Differences in clinical presentation and histopathologic features 
Fibroepithelial stromal polyp
Prepubertal vulval fibroma
Deep seated, not polypoid
Usually polypoid, exophytic
Superficial subcutaneous, polypoid
Usually < 5 cm
Usually < 3 cm
Usually < 3 cm
Usually < 5 cm
Usually well circumscribed
Merges with normal
Alternating hypercellular and hypocellular
Medium to large, thick-walled, hyalinized
Delicate, capillary-sized, numerous
Small to medium, thick-walled, hyalinized
Variable, usually large, thick-walled central core
Delicate, thin-walled, elongated
Small to medium-sized vessels
Variable, may be brisk
Desmin positive, HGMA2 positive
Desmin positive, HGMA2 negative
CD 34 positive; Desmin, SMA variable
Desmin positive, HGMA2 negative
Desmin negative, HGMA2 negative
CD 34 positive; desmin, S-100 negative
30% local destructive recurrence
Benign, rare recurrence
30% local nondestructive recurrence
Benign, may recur
Botryoid Embryonal rhabdomyosarcoma is another differential that should be considered. However, these tumors are typically diagnosed in pre-pubertal females and they lack the characteristic hypercellular subepithelial layer and specific markers of skeletal muscle differentiation.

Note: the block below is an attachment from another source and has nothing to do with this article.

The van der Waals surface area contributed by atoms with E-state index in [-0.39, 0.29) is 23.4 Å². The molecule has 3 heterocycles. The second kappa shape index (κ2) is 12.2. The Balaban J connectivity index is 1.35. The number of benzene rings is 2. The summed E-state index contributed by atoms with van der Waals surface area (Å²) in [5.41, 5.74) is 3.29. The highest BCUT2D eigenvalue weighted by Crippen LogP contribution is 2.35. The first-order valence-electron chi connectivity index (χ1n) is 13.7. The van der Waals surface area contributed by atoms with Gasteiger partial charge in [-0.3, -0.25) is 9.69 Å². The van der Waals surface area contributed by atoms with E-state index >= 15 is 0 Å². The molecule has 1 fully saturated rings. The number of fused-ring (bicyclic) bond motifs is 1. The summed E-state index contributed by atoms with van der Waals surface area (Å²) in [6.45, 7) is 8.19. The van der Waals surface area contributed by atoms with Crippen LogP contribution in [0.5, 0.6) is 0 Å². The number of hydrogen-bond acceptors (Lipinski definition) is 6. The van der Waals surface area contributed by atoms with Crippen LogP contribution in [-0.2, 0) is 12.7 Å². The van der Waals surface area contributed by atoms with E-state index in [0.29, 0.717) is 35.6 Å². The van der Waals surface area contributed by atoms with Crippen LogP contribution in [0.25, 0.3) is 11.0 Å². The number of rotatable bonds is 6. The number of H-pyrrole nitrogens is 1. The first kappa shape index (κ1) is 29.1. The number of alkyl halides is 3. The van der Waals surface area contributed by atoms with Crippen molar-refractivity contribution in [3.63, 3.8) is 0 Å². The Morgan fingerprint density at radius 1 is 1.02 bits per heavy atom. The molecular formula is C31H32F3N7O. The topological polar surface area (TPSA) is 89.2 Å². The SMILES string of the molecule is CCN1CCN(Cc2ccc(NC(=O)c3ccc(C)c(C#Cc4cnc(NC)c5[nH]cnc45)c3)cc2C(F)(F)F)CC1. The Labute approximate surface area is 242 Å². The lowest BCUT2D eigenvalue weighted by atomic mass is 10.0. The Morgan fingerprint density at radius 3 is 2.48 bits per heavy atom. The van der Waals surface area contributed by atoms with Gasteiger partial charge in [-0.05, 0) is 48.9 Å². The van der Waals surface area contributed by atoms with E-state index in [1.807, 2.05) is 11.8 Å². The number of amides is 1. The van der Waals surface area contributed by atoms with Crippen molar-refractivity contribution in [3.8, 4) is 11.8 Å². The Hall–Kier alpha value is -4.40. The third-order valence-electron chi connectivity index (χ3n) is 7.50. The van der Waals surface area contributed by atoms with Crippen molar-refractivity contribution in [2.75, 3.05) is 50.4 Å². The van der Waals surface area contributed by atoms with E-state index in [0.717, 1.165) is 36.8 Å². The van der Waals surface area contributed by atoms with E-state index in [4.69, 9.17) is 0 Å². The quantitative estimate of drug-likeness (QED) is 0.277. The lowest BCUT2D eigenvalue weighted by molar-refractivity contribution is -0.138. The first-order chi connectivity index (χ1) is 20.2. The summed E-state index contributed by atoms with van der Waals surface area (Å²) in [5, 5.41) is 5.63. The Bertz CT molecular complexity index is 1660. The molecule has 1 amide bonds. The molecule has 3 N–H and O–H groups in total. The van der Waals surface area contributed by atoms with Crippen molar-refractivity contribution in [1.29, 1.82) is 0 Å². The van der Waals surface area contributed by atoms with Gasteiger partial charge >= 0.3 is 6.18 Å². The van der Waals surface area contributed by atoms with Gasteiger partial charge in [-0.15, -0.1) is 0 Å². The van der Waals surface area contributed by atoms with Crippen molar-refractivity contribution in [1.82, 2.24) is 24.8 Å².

Although rare, fibroepithelial polyps can recur, especially if they are not completely excised. There are reported cases of such recurrence . There is also at least one reported case of growth of a giant cell fibroblastoma at the site of a previously excised stromal polyp . As a result, all patients with this diagnosis should be followed long term and managed appropriately after initial treatment.
Fibroepithelial stromal polyps are benign, mesenchymal lesions that typically occur in women of child-bearing age. These polyps have a predilection for the vulvovaginal region and although they typically do not exceed 5 cm in diameter they sometimes can grow as large as 390 grams and 18.5-cm in diameter as seen in our presenting case. Although benign, the polyp mimics some more serious and malignant growths in appearance and as a result, microscopic evaluation of the polyp is critical in the exclusion of malignancy.
Written informed consent was obtained from the patient for publication of this Case report. A copy of the written consent is available for review by the Editor-in-Chief of this journal.
I would like to acknowledge Dr. Steven C. Meschter, Cytopathology Director, Geisinger Medical Center for his assistance in understanding the histopathology of the fibroepithelial stromal polyp.